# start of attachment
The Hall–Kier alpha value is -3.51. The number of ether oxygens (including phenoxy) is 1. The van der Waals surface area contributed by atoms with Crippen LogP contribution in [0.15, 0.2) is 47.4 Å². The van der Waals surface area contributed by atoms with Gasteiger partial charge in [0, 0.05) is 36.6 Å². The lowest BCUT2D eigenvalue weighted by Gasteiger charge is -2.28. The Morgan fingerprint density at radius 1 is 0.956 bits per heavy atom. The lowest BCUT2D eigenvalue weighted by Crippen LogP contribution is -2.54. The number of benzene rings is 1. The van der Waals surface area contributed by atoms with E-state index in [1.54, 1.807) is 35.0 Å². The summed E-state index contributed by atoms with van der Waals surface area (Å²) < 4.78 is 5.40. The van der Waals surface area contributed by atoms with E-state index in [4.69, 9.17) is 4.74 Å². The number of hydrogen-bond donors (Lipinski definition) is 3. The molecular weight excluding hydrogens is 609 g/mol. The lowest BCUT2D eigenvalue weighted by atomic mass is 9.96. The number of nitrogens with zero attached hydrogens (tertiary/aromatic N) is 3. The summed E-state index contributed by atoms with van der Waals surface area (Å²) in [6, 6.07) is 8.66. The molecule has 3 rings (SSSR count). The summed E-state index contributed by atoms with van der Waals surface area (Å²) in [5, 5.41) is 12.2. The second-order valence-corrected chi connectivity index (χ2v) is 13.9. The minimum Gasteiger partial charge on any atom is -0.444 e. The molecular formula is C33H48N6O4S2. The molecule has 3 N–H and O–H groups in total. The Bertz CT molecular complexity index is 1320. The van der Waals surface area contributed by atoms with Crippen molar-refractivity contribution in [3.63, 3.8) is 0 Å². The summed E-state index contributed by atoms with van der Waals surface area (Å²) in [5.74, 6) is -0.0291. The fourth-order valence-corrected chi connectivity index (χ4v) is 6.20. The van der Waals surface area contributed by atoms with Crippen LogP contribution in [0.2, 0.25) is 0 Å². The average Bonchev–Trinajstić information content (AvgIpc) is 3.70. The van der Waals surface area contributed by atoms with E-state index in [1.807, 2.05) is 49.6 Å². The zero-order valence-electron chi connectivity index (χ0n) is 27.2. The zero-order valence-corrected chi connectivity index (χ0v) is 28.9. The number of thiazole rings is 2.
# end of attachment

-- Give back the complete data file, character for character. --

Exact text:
The Hall–Kier alpha value is -3.51. The number of ether oxygens (including phenoxy) is 1. The van der Waals surface area contributed by atoms with Crippen LogP contribution in [0.15, 0.2) is 47.4 Å². The van der Waals surface area contributed by atoms with Gasteiger partial charge in [0, 0.05) is 36.6 Å². The lowest BCUT2D eigenvalue weighted by Gasteiger charge is -2.28. The Morgan fingerprint density at radius 1 is 0.956 bits per heavy atom. The lowest BCUT2D eigenvalue weighted by Crippen LogP contribution is -2.54. The number of benzene rings is 1. The van der Waals surface area contributed by atoms with E-state index in [1.54, 1.807) is 35.0 Å². The summed E-state index contributed by atoms with van der Waals surface area (Å²) < 4.78 is 5.40. The van der Waals surface area contributed by atoms with E-state index in [4.69, 9.17) is 4.74 Å². The number of hydrogen-bond donors (Lipinski definition) is 3. The molecular weight excluding hydrogens is 609 g/mol. The lowest BCUT2D eigenvalue weighted by atomic mass is 9.96. The number of nitrogens with zero attached hydrogens (tertiary/aromatic N) is 3. The summed E-state index contributed by atoms with van der Waals surface area (Å²) in [6, 6.07) is 8.66. The molecule has 3 rings (SSSR count). The summed E-state index contributed by atoms with van der Waals surface area (Å²) in [5, 5.41) is 12.2. The second-order valence-corrected chi connectivity index (χ2v) is 13.9. The minimum Gasteiger partial charge on any atom is -0.444 e. The molecular formula is C33H48N6O4S2. The molecule has 3 N–H and O–H groups in total. The Bertz CT molecular complexity index is 1320. The van der Waals surface area contributed by atoms with Crippen molar-refractivity contribution in [3.63, 3.8) is 0 Å². The summed E-state index contributed by atoms with van der Waals surface area (Å²) in [5.74, 6) is -0.0291. The fourth-order valence-corrected chi connectivity index (χ4v) is 6.20. The van der Waals surface area contributed by atoms with Crippen LogP contribution in [0.2, 0.25) is 0 Å². The average Bonchev–Trinajstić information content (AvgIpc) is 3.70. The van der Waals surface area contributed by atoms with E-state index in [1.807, 2.05) is 49.6 Å². The zero-order valence-electron chi connectivity index (χ0n) is 27.2. The zero-order valence-corrected chi connectivity index (χ0v) is 28.9. The number of thiazole rings is 2.